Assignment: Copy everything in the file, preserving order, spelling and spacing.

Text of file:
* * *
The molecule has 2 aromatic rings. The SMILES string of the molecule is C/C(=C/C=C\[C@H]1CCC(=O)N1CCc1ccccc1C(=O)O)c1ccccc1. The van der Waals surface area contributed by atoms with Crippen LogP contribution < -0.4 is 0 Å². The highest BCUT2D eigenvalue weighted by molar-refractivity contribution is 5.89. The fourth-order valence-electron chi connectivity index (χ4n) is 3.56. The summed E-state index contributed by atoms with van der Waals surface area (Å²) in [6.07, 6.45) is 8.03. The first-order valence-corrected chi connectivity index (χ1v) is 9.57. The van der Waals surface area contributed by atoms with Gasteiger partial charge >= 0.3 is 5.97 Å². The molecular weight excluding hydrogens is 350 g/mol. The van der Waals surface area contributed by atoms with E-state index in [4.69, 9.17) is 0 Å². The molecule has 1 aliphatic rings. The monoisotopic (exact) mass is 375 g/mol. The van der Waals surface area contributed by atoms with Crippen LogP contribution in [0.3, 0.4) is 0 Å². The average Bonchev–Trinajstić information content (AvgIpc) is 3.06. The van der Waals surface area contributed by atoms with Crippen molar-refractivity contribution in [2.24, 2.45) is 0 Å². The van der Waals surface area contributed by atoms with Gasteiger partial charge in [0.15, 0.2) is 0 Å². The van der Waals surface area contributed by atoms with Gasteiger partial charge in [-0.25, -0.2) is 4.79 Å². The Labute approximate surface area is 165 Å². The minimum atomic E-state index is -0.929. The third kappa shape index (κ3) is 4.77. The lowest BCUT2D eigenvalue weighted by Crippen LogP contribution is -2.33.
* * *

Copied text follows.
The molecule has 2 aromatic rings. The SMILES string of the molecule is C/C(=C/C=C\[C@H]1CCC(=O)N1CCc1ccccc1C(=O)O)c1ccccc1. The van der Waals surface area contributed by atoms with Crippen LogP contribution < -0.4 is 0 Å². The highest BCUT2D eigenvalue weighted by molar-refractivity contribution is 5.89. The fourth-order valence-electron chi connectivity index (χ4n) is 3.56. The summed E-state index contributed by atoms with van der Waals surface area (Å²) in [6.07, 6.45) is 8.03. The first-order valence-corrected chi connectivity index (χ1v) is 9.57. The van der Waals surface area contributed by atoms with Gasteiger partial charge >= 0.3 is 5.97 Å². The molecular weight excluding hydrogens is 350 g/mol. The van der Waals surface area contributed by atoms with E-state index in [4.69, 9.17) is 0 Å². The molecule has 1 aliphatic rings. The monoisotopic (exact) mass is 375 g/mol. The van der Waals surface area contributed by atoms with Crippen LogP contribution in [0.3, 0.4) is 0 Å². The average Bonchev–Trinajstić information content (AvgIpc) is 3.06. The van der Waals surface area contributed by atoms with Crippen molar-refractivity contribution in [2.24, 2.45) is 0 Å². The van der Waals surface area contributed by atoms with Gasteiger partial charge in [0.15, 0.2) is 0 Å². The van der Waals surface area contributed by atoms with Gasteiger partial charge in [-0.25, -0.2) is 4.79 Å². The Labute approximate surface area is 165 Å². The minimum atomic E-state index is -0.929. The third kappa shape index (κ3) is 4.77. The lowest BCUT2D eigenvalue weighted by Crippen LogP contribution is -2.33.